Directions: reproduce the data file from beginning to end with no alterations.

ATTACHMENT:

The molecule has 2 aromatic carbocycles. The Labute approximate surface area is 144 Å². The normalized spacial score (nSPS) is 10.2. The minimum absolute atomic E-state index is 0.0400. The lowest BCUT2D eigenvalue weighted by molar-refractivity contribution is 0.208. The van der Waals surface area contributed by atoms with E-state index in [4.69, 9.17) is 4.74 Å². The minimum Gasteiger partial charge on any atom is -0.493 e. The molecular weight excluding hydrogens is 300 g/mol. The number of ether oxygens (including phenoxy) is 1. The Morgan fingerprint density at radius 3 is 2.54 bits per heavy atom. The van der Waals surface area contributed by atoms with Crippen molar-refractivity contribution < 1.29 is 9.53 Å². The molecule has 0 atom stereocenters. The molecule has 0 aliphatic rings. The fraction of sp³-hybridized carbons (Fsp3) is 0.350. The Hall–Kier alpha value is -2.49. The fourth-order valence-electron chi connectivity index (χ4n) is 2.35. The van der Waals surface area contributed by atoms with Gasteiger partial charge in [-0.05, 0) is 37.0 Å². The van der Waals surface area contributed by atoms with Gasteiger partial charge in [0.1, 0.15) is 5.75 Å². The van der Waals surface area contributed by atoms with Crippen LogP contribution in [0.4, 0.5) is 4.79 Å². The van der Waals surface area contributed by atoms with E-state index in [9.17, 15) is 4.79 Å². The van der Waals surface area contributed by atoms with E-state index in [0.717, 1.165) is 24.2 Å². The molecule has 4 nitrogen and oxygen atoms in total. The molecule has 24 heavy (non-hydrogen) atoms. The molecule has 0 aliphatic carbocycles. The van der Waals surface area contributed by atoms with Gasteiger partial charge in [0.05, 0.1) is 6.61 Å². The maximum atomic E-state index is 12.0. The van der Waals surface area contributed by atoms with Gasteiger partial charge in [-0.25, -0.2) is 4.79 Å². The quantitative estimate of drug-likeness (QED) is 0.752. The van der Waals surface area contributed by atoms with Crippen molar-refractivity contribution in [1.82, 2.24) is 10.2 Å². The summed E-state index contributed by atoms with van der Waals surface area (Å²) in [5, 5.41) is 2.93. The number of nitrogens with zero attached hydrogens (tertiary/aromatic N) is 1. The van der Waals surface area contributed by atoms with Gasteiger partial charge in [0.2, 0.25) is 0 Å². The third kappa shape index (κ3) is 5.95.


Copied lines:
The molecule has 2 aromatic carbocycles. The Labute approximate surface area is 144 Å². The normalized spacial score (nSPS) is 10.2. The minimum absolute atomic E-state index is 0.0400. The lowest BCUT2D eigenvalue weighted by molar-refractivity contribution is 0.208. The van der Waals surface area contributed by atoms with E-state index in [4.69, 9.17) is 4.74 Å². The minimum Gasteiger partial charge on any atom is -0.493 e. The molecular weight excluding hydrogens is 300 g/mol. The number of ether oxygens (including phenoxy) is 1. The Morgan fingerprint density at radius 3 is 2.54 bits per heavy atom. The van der Waals surface area contributed by atoms with Crippen molar-refractivity contribution < 1.29 is 9.53 Å². The molecule has 0 atom stereocenters. The molecule has 0 aliphatic rings. The fraction of sp³-hybridized carbons (Fsp3) is 0.350. The Hall–Kier alpha value is -2.49. The fourth-order valence-electron chi connectivity index (χ4n) is 2.35. The van der Waals surface area contributed by atoms with Gasteiger partial charge in [-0.05, 0) is 37.0 Å². The van der Waals surface area contributed by atoms with Gasteiger partial charge in [0.1, 0.15) is 5.75 Å². The van der Waals surface area contributed by atoms with Crippen LogP contribution in [0.4, 0.5) is 4.79 Å². The van der Waals surface area contributed by atoms with E-state index in [9.17, 15) is 4.79 Å². The van der Waals surface area contributed by atoms with E-state index in [0.717, 1.165) is 24.2 Å². The molecule has 4 nitrogen and oxygen atoms in total. The molecule has 24 heavy (non-hydrogen) atoms. The molecule has 0 aliphatic carbocycles. The van der Waals surface area contributed by atoms with Gasteiger partial charge in [0.05, 0.1) is 6.61 Å². The maximum atomic E-state index is 12.0. The van der Waals surface area contributed by atoms with Gasteiger partial charge in [-0.25, -0.2) is 4.79 Å². The quantitative estimate of drug-likeness (QED) is 0.752. The van der Waals surface area contributed by atoms with Crippen molar-refractivity contribution in [1.82, 2.24) is 10.2 Å². The summed E-state index contributed by atoms with van der Waals surface area (Å²) in [5, 5.41) is 2.93. The number of nitrogens with zero attached hydrogens (tertiary/aromatic N) is 1. The van der Waals surface area contributed by atoms with Gasteiger partial charge in [0.2, 0.25) is 0 Å². The third kappa shape index (κ3) is 5.95.